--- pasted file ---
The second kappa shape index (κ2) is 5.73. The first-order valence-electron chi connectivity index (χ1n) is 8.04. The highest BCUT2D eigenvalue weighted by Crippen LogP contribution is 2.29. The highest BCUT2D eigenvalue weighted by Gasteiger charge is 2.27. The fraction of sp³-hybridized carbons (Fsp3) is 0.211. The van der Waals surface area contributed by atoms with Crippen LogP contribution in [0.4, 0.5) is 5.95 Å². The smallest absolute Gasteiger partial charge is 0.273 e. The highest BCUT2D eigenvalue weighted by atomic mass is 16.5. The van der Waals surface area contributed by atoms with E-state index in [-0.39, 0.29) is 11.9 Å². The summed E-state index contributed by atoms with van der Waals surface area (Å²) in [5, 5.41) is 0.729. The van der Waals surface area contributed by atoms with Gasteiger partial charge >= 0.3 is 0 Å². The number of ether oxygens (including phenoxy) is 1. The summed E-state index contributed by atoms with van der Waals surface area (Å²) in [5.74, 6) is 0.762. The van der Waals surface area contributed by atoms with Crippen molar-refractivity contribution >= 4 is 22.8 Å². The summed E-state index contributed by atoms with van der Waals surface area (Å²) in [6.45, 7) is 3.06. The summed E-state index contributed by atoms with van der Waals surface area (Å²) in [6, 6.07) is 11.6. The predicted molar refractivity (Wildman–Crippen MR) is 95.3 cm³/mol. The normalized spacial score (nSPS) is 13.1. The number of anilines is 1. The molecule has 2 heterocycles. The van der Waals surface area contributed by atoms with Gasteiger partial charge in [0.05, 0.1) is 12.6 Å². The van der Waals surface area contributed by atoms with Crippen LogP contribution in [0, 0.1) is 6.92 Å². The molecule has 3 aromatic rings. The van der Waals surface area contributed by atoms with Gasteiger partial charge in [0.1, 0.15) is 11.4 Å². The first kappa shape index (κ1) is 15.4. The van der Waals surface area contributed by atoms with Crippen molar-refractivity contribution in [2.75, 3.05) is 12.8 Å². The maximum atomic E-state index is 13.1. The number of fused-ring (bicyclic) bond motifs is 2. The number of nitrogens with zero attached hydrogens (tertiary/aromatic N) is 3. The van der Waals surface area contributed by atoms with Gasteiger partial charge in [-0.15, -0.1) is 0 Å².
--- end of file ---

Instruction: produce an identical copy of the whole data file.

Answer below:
The second kappa shape index (κ2) is 5.73. The first-order valence-electron chi connectivity index (χ1n) is 8.04. The highest BCUT2D eigenvalue weighted by Crippen LogP contribution is 2.29. The highest BCUT2D eigenvalue weighted by Gasteiger charge is 2.27. The fraction of sp³-hybridized carbons (Fsp3) is 0.211. The van der Waals surface area contributed by atoms with Crippen LogP contribution in [0.4, 0.5) is 5.95 Å². The smallest absolute Gasteiger partial charge is 0.273 e. The highest BCUT2D eigenvalue weighted by atomic mass is 16.5. The van der Waals surface area contributed by atoms with E-state index in [-0.39, 0.29) is 11.9 Å². The summed E-state index contributed by atoms with van der Waals surface area (Å²) in [5, 5.41) is 0.729. The van der Waals surface area contributed by atoms with Gasteiger partial charge >= 0.3 is 0 Å². The number of ether oxygens (including phenoxy) is 1. The summed E-state index contributed by atoms with van der Waals surface area (Å²) in [5.74, 6) is 0.762. The van der Waals surface area contributed by atoms with Crippen molar-refractivity contribution >= 4 is 22.8 Å². The summed E-state index contributed by atoms with van der Waals surface area (Å²) in [6.45, 7) is 3.06. The summed E-state index contributed by atoms with van der Waals surface area (Å²) in [6, 6.07) is 11.6. The predicted molar refractivity (Wildman–Crippen MR) is 95.3 cm³/mol. The normalized spacial score (nSPS) is 13.1. The number of anilines is 1. The molecule has 2 heterocycles. The van der Waals surface area contributed by atoms with Gasteiger partial charge in [0.05, 0.1) is 12.6 Å². The van der Waals surface area contributed by atoms with Crippen LogP contribution in [0, 0.1) is 6.92 Å². The molecule has 3 aromatic rings. The van der Waals surface area contributed by atoms with Gasteiger partial charge in [0.1, 0.15) is 11.4 Å². The first kappa shape index (κ1) is 15.4. The van der Waals surface area contributed by atoms with Crippen molar-refractivity contribution in [2.75, 3.05) is 12.8 Å². The maximum atomic E-state index is 13.1. The number of fused-ring (bicyclic) bond motifs is 2. The number of nitrogens with zero attached hydrogens (tertiary/aromatic N) is 3. The van der Waals surface area contributed by atoms with Gasteiger partial charge in [-0.15, -0.1) is 0 Å².